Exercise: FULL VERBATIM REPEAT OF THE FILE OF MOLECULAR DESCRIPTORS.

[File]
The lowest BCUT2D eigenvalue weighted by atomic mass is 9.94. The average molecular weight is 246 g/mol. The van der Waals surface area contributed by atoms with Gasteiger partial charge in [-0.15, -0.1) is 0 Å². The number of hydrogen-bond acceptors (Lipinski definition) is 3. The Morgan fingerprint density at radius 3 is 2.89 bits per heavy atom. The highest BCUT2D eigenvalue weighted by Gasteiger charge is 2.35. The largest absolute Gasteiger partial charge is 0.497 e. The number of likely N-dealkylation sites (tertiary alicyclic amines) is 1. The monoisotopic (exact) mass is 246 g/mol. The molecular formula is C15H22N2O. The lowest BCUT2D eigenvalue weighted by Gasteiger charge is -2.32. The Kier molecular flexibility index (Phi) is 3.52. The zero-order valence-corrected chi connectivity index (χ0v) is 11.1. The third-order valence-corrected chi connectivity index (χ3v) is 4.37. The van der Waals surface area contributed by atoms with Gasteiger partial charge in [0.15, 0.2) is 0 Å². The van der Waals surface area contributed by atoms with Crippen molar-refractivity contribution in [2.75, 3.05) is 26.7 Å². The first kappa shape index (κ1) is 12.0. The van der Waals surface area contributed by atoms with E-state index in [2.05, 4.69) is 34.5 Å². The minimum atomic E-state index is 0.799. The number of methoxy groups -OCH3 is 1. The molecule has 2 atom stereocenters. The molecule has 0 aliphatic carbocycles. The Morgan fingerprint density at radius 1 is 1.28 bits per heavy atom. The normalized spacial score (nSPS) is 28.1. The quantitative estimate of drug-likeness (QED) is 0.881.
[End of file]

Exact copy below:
The lowest BCUT2D eigenvalue weighted by atomic mass is 9.94. The average molecular weight is 246 g/mol. The van der Waals surface area contributed by atoms with Gasteiger partial charge in [-0.15, -0.1) is 0 Å². The number of hydrogen-bond acceptors (Lipinski definition) is 3. The Morgan fingerprint density at radius 3 is 2.89 bits per heavy atom. The highest BCUT2D eigenvalue weighted by Gasteiger charge is 2.35. The largest absolute Gasteiger partial charge is 0.497 e. The number of likely N-dealkylation sites (tertiary alicyclic amines) is 1. The monoisotopic (exact) mass is 246 g/mol. The molecular formula is C15H22N2O. The lowest BCUT2D eigenvalue weighted by Gasteiger charge is -2.32. The Kier molecular flexibility index (Phi) is 3.52. The zero-order valence-corrected chi connectivity index (χ0v) is 11.1. The third-order valence-corrected chi connectivity index (χ3v) is 4.37. The van der Waals surface area contributed by atoms with Gasteiger partial charge in [0.15, 0.2) is 0 Å². The van der Waals surface area contributed by atoms with Crippen molar-refractivity contribution in [2.75, 3.05) is 26.7 Å². The first kappa shape index (κ1) is 12.0. The van der Waals surface area contributed by atoms with E-state index in [2.05, 4.69) is 34.5 Å². The minimum atomic E-state index is 0.799. The number of methoxy groups -OCH3 is 1. The molecule has 2 atom stereocenters. The molecule has 0 aliphatic carbocycles. The Morgan fingerprint density at radius 1 is 1.28 bits per heavy atom. The normalized spacial score (nSPS) is 28.1. The quantitative estimate of drug-likeness (QED) is 0.881.